As the Fall of 1794 continued after the Whisky Rebellion had been arrested, Americans would come to know that- after Danton had been executed- the Reign of Terror continued apace while, on 8 June 1794, there was something called the 'Festival of the Supreme Being' held in Paris. The Committee of Public Safety had done away with the Cult of Reason with which they had hoped to supplant Christianity in general- and the predominant Roman Catholicism in particular- in France and replaced it with something that seemed something of a "middle way" between traditional worship of God and a new spirituality based on Reason: what they didn't anticipate is that Robespierre would emerge, at the very pinnacle of these festivities, as virtually high-priest of the new cult! Two days later, juries in the Revolutionary Tribunal were granted power to convict criminal defendants at trial without even hearing any evidence or argument on behalf of the accused (one supposes Robespierre's Supreme Being would simply tell the jurors who was, and who was not, guilty); meanwhile, by then, the guillotine was executing an average of 12 persons per day!
As news of all this came to American shores, it created even more fear of such 'democracy'- led by the 'godless' Jeffersonians- in the minds of most Federalists; for their part, the "localist" Jeffersonians denied such- to their own minds- baseless charges.
On 19 November 1794, President Washington delivered what was his sixth Annual ('State of the Union') Message to Congress a short while after the 'short' session of the Third Congress had convened. In it, he recounted his actions in relationship to the Whisky Rebellion (all of which had taken place after the same Third Congress had recessed at the end of its 'long' session the previous 9 June). Washington declaimed that [i]n the four western counties of Pennsylvania a prejudice, fostered and imbittered by the artifice of men who labored for an ascendancy over the will of others by the guidance of their passions, produced symptoms of riot and violence... The arts of delusion were no longer confined to the efforts of designing individuals... From a belief that by a more formal concert [the excise laws'] operation might be defeated, certain self-created societies assumed the tone of condemnation.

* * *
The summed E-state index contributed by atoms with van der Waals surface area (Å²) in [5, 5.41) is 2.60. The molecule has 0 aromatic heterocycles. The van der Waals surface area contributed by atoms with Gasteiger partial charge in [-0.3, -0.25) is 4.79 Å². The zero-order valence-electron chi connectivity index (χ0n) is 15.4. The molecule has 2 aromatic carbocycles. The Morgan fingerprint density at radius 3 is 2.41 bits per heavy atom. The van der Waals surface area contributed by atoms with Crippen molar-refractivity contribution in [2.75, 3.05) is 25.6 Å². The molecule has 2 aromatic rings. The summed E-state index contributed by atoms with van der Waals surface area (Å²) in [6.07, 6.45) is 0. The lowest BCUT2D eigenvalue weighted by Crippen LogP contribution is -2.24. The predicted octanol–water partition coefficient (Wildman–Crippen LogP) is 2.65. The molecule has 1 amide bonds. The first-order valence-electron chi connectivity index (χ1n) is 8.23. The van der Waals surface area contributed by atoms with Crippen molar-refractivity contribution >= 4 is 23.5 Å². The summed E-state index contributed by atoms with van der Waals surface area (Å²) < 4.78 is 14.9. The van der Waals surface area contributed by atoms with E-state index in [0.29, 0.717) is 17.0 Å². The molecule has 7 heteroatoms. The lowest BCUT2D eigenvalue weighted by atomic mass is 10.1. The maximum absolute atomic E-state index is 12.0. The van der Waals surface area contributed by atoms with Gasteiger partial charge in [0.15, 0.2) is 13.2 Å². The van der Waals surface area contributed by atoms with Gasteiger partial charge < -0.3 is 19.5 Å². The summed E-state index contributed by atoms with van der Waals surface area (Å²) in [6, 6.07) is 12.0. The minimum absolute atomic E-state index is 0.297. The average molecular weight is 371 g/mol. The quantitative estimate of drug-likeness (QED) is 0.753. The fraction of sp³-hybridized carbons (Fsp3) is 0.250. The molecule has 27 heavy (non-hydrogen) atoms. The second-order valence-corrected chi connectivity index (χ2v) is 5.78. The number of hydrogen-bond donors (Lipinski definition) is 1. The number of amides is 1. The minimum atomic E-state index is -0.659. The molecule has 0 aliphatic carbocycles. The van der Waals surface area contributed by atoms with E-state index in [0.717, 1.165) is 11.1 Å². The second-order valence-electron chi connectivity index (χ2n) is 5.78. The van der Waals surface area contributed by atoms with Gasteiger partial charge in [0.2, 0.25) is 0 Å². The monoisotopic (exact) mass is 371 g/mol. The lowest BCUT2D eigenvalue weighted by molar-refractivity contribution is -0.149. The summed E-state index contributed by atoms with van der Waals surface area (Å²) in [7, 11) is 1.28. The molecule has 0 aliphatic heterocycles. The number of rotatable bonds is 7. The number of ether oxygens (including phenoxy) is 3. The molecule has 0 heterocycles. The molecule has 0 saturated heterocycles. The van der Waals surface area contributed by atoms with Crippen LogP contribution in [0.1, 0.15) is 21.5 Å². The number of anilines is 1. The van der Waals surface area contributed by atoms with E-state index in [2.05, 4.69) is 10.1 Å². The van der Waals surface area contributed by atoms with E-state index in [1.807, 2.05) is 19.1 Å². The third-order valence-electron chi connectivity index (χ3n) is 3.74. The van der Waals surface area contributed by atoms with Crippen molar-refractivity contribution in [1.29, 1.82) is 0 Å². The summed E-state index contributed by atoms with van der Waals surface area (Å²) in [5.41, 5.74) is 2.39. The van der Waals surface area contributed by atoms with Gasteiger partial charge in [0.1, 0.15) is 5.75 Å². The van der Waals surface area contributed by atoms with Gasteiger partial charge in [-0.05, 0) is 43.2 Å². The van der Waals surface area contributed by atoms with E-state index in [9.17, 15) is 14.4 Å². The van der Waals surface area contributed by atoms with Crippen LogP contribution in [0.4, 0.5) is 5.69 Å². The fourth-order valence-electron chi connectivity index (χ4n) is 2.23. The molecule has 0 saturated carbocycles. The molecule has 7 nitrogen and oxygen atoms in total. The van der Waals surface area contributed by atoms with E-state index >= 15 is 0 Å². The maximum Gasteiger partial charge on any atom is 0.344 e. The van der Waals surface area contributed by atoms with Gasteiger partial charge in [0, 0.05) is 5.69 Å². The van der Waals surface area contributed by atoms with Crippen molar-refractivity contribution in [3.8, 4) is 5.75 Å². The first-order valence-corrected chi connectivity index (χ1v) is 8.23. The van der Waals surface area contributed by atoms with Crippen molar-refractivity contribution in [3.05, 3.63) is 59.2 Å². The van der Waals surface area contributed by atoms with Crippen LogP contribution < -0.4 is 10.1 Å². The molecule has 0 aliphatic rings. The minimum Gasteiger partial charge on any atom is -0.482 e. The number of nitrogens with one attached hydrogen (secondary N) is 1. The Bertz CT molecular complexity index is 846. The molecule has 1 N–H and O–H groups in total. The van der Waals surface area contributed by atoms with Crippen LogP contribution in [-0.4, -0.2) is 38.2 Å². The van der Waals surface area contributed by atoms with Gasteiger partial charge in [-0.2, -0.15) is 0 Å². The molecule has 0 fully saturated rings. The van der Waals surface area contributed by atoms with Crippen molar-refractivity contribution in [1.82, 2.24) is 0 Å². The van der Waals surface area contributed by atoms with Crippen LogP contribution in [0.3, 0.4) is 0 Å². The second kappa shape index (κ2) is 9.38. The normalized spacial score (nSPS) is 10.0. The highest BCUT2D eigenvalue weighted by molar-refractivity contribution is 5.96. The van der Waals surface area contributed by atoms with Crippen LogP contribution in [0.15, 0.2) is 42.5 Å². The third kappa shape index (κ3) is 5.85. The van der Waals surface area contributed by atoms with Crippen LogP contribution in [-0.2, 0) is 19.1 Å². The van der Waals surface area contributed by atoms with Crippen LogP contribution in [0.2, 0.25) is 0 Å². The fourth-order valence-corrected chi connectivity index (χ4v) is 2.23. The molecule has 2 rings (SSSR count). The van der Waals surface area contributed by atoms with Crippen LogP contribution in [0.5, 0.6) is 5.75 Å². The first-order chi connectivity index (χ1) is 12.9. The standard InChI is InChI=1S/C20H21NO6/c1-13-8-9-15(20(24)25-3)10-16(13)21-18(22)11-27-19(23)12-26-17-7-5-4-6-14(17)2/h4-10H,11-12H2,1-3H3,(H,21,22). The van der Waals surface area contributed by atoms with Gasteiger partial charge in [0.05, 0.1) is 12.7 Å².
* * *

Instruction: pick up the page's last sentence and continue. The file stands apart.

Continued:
Historians still debate whether Washington's own reference to "self-created societies" meant that the President himself had so much "bought into" the claims of Federalists that a 'fifth column' of proto-Jacobins was actually behind the Whisky Rebellion; yet it cannot be doubted that his words about "the artifice of men who labored for an ascendancy over the will of others by the guidance of their passions" surely made many in his audience think about the latest news from France.
Indeed, news would soon enough come to America that the Committee of Public Safety had had just about enough of Robespierre: on 26 July 1794, Robespierre gave what turned out to be his last speech before the Convention (still, ostensibly, the national legislative body of France); the next day (which, ironically, was the very anniversary of his having been formally named to the Committee of Public Safety), the Convention specifically forbade him to speak and, instead, then ordered his arrest! Because he still had support among some (the warden of the prison to which he had first been taken refused to take him into custody), he was placed under what was, more or less, "house arrest" in the Paris city hall: despite this, he still had the political support of the Paris commune who urged him to lead an insurrection against the Convention but this he refused to do; when forces loyal to the commune (as well as himself) left (by this time it was already 28 July 1794), other forces loyal to the Convention attacked the building. Robespierre shot himself in an attempt at suicide (so that he would not be taken by his enemies) but he badly botched this and was left with a severely damaged jaw that prevented this once great orator, who rose to power on the power of his own words, from ever speaking again.
Later that same day (again, 28 July 1794), Robespierre faced the guillotine and himself was executed (his attempts to speak beforehand being futile): the last high-level victim of France's "National Razor" in its capacity as the mechanical instrumentality of the very Reign of Terror Robespierre himself had been so instrumental in starting in the first place. In the French Republican calendar then still in use, it was the 10th of Thermidor (it is from this that we get the term 'Thermidorean Reaction' to describe when the original leaders of a Revolution are supplanted by others [often others who were not even involved in the Revolution's very beginnings])
But, on the other side of the Atlantic, fear of a possible American version of the French 'Terror' was already coloring the American political scene. As President Washington was explaining to Congress- in his 'State of the Union'- just what he had done to deal with the lately concluded Whisky Rebellion (again, 19 November 1794), he could not yet know that- in London, earlier on that very same day- United States Supreme Court Chief Justice John Jay- acting as Washington's special envoy- had just completed negotiating a new treaty with Lord [William Wyndham] Grenville, Great Britain's Secretary of State for Foreign Affairs. And no one in the United States of America could yet know- or even be prepared for- just how explosive this development would prove to be in the midst of what was now a supercharged political situation pitting "cosmopolitan" (to their opponents, too pro-British) Federalist against "localist" (to their detractors, too pro-French) Jeffersonians...
this treaty would come to be known as, simply, 'Jay's Treaty'... yes, it would get personal!
Find PART FOUR of this series here